The process is very flexible, and is best spread over several days so the project is not too daunting. I watch BBC series while I sliver the citrus. Then I put it aside to soak overnight to release the pectin and reduce bitterness, and cook it whenever it is convenient on the third day.

Do you have a marmalade recipe you can share with us?
Here is a simplified recipe for Seville Orange cranberry horseradish marmalade. It’s great for Thanksgiving turkey or Christmas ham!


Seville Orange Cranberry Horseradish Marmalade
2 lbs. Seville oranges (5-6)
2 lbs. fresh cranberries
1/2 lb. lemons (2)
1/4-1/2 lb. fresh horseradish root, depending on sharpness desired
4 lbs. sugar

Directions:
  1. Wash and juice Seville oranges.
  2. Refrigerate juice.
  3. Cover skins with water overnight to remove some of the bitterness.
  4. Next day, drain off water and add more fresh water to cover skins and simmer for 2 1/2 hours covered, until very tender.
  5. Cool. Scrape off membranes and some of the white pith, and discard along with water.
  6. Cut cooked orange peels into fine strips or chop coarsely in food processor.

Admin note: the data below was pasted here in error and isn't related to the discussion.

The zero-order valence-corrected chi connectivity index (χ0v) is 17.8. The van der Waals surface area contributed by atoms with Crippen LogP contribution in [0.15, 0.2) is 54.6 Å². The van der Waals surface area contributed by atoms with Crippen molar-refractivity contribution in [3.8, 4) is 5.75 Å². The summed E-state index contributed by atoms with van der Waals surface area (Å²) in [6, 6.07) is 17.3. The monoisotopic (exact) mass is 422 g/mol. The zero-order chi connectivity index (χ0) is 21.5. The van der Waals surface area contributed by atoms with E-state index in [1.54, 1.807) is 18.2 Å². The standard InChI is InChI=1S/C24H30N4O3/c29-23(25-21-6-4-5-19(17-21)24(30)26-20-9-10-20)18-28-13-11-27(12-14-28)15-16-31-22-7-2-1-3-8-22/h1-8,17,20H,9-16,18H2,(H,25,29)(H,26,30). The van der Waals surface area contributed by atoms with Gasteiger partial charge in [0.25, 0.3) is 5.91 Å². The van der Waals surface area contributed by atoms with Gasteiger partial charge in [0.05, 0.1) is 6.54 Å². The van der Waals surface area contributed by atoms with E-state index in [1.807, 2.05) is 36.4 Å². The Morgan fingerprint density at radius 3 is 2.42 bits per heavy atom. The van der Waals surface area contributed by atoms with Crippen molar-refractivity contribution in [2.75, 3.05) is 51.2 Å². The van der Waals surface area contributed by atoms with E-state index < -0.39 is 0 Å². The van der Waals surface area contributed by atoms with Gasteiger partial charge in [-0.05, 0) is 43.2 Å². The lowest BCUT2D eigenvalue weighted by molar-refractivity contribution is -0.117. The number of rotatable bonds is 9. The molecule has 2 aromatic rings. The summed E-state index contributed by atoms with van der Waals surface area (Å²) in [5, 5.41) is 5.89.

7. In large pot, combine oranges, reserved orange juice, cranberries, 1/2 c. water and sugar.
  8. Stir to dissolve sugar.
  9. Bring to a full boil and stir occasionally until cranberries pop, about 4-5 min.
  10. Meanwhile, squeeze lemons.
  11. Grate peeled horseradish directly into lemon juice to preserve sharpness.
  12. Add to pot and boil another 2-3 min. until mixture reaches 220 F on a candy thermometer.
  13. Turn off heat, and skim off any floating scum.
  14. Pour into sterilized jars and cover with lids and rings.
  15. Process in boiling water bath for 5 minutes for long term storage, or just refrigerate for 2-3 weeks.
  16. Cool undisturbed for a day.

For more about Seville oranges, take a look at our blog on this fruit: The Magic of The Sour Seville. And if you’d like to try your own hand at marmalade (or one of the many other recipes that call for Sevilles), you can order Seville oranges from Florida Fruit Shippers.